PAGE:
Phthalo Greens are completely lightfast and resistant to alkali, acids, solvents, heat, and ultraviolet radiation. They are currently used in inks, coatings, and many plastics due to their stability and are considered a standard pigment in printing ink and the packaging industry.
Phthalo Green has no significant hazards, but it contained PCBs (polychlorinated biphenyls) until 1982.
This bright blue-green was developed in 1935 and has been in use since 1938.
Bocour Green, Cyan Green, Intense Green, Monastral Green, Phthalocyanine Green, Rembrandt Green, Thalo Green, Winsor Green.
Titanium White is the most brilliant of the white pigments. It is considered an all purpose oil color useful in all techniques and the best all around white. Its masstone is neither warm nor cool, placing it somewhere between Lead White and Zinc White. It is less prone to cracking and yellowing than Lead White, but it still yellows easily. Titanium White dries slowly in oil form, more slowly than Lead White but more quickly than Zinc White. It is opaque in oil and acrylic forms and semi-opaque in watercolor form. This pigment has good chemical stability, and its tinting strength is superior to both Lead White and Zinc White.
Titanium White has excellent permanence and lightfastness.
Titanium dioxide is highly stable and is regarded as completely non-toxic. Animal studies give no indiciation that it is absorbed biologically, even after long periods of exposure. The primary safety concern is with inhalation of fine pigment dust particles. Titanium White, if inhaled in large amounts over the course of several years, may cause a benign pneumoconiosis that is visible on x-rays. The National Institute of Occupational Safety and Health (NIOSH) considers fine titanium dioxide particles, if inhaled, to be a human carcinogen. The primary concern for artists is to avoid exposure to fine particulate dust from raw pigments.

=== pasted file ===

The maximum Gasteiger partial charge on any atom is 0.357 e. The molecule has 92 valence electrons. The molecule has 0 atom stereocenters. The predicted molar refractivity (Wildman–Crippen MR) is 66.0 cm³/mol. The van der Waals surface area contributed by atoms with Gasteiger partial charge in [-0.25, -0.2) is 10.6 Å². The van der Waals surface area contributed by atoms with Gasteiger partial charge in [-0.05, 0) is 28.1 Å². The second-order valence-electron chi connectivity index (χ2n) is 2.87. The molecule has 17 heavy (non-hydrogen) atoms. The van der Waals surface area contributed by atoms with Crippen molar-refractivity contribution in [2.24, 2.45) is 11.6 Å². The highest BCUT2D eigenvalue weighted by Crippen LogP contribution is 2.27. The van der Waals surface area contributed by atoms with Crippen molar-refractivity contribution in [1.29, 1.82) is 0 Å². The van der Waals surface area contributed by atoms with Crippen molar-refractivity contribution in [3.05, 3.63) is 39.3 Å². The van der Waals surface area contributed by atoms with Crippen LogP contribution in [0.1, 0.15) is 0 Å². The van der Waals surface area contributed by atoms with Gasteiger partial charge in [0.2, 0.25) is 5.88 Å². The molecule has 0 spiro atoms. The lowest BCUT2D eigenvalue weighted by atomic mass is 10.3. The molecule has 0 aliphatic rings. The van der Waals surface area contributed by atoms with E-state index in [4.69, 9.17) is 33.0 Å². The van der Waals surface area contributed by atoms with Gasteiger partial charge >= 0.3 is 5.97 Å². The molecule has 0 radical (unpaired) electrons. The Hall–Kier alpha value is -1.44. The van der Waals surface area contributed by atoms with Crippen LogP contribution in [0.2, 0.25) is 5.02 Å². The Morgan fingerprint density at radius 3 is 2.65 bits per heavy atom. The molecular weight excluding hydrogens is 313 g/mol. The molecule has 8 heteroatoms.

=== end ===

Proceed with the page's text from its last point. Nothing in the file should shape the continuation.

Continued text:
Titanium is the ninth most abundant element in the Earth's crust, however mineral deposits that are economical to mine are less common. Titanium dioxide was first discovered in 1821, although it could not be mass produced until 1919. Widespread use of the pigment began in the 1940s. Since that time, it has become the most commonly used white pigment. The name comes from the Latin word Titan, the name for the elder brother of Kronos and ancestor of the Titans, and from the Greek word tito, meaning day or sun.